- As the international community commemorates this year’s World Wildlife Day, LATF wishes to congratulate and cheer those men and women who have devoted their lives to the protection of wildlife against illegal exploitation, trafficking and illicit trade contrary to the appropriate national and international laws. Their devotion to duty, courage and tenacity in withstanding harsh and dangerous field conditions, determination to keep-off corrupt tendencies, and patriotism in the care of national resources should not be in vain but ought to be remembered and supported by all who care about wildlife, a unique God’s creation.
- LATF urges corporate and state policy makers to continue raising the profile of conservation in their countries, and in particular, enhancing the legislative and constitutive provisions necessary in the protection of wild faunal and floral life against illicit exploitation and trade. These measures should be supported by enhanced law enforcement, prosecutorial and judicial actions. All poaching gangs and illicit wildlife traffickers should be dealt with ruthlessly at all fronts if we are to safe the remaining wildlife populations for the sake of the present and future human generations.
- As we enhance cooperation among countries to combat illegal wildlife trade, LATF calls upon the international community, governments, donors and civil society to raise the levels of awareness and mobilize more financial resources to fight local, cross-border and international illegal trade in wild fauna and flora. At the same time more efforts should be dedicated to develop the capacities of law enforcement agencies in Africa to combat the rising scourge. LATF further wishes to urge African governments to invest in technologies such as forensic laboratories to enhance effectiveness in combating illegal trade in wild fauna species especially the highly threatened species like elephant and rhino. Continued government good will and financial support to law enforcement agencies is highly required not only to facilitate national actions but also to meet international commitment and obligations as well as soliciting support from international development partners.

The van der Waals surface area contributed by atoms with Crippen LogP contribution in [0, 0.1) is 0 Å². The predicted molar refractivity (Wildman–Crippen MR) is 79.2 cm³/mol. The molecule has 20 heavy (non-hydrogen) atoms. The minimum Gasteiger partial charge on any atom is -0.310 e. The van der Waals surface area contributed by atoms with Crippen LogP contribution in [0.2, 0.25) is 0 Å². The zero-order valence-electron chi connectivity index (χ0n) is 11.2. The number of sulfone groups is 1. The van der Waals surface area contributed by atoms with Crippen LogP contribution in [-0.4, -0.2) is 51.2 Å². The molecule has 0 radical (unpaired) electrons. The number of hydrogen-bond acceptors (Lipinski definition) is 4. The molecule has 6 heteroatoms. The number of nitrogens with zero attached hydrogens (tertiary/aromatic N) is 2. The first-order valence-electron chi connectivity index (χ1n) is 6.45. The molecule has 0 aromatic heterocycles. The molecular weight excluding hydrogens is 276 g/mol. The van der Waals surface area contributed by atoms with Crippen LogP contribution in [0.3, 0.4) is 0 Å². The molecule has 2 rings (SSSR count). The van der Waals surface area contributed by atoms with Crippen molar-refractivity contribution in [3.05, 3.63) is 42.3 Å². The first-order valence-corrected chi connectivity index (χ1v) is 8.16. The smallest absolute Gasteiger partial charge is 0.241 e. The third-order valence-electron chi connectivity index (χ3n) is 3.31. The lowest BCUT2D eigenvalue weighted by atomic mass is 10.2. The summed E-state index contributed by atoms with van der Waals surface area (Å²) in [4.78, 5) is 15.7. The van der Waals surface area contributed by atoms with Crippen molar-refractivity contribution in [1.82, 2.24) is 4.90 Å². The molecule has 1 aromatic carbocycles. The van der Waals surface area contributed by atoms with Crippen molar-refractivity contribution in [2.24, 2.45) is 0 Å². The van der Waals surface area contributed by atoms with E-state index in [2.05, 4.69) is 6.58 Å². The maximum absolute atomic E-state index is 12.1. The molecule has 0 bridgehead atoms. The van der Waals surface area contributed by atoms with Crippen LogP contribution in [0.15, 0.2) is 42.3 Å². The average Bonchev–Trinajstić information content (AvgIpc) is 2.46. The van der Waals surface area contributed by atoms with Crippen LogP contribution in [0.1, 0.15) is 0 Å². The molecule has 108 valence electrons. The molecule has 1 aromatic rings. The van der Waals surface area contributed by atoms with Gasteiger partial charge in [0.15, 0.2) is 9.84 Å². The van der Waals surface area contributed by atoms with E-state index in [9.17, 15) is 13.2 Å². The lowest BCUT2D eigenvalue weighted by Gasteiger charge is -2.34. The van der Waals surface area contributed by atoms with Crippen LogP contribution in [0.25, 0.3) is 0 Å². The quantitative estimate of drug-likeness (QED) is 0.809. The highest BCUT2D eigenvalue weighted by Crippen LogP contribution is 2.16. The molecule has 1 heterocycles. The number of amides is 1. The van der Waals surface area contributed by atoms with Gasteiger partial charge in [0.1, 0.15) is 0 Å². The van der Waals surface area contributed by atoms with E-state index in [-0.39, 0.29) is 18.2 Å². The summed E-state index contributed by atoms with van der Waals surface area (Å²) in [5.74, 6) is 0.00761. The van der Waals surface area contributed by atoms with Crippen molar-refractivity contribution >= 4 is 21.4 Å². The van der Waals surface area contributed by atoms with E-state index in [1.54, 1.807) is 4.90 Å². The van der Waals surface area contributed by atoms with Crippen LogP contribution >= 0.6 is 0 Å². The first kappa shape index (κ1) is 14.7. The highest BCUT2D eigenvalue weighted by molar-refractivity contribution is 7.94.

- LATF reaffirms its steadfast commitment to the fight against illegal exploitation of Africa’s wild fauna and flora and its associated illicit trade. As we wish to call for continued support from governments, multilateral organisations, donor community and development partners including NGOs towards stemming this vice, we would like to wish everyone wonderful celebrations during this World Wildlife Day 2015.
“It’s the little things citizens do. That’s what will make the difference. My little thing is planting trees.”
“There are opportunities even in the most difficult moments.” ― Wangari Maathai,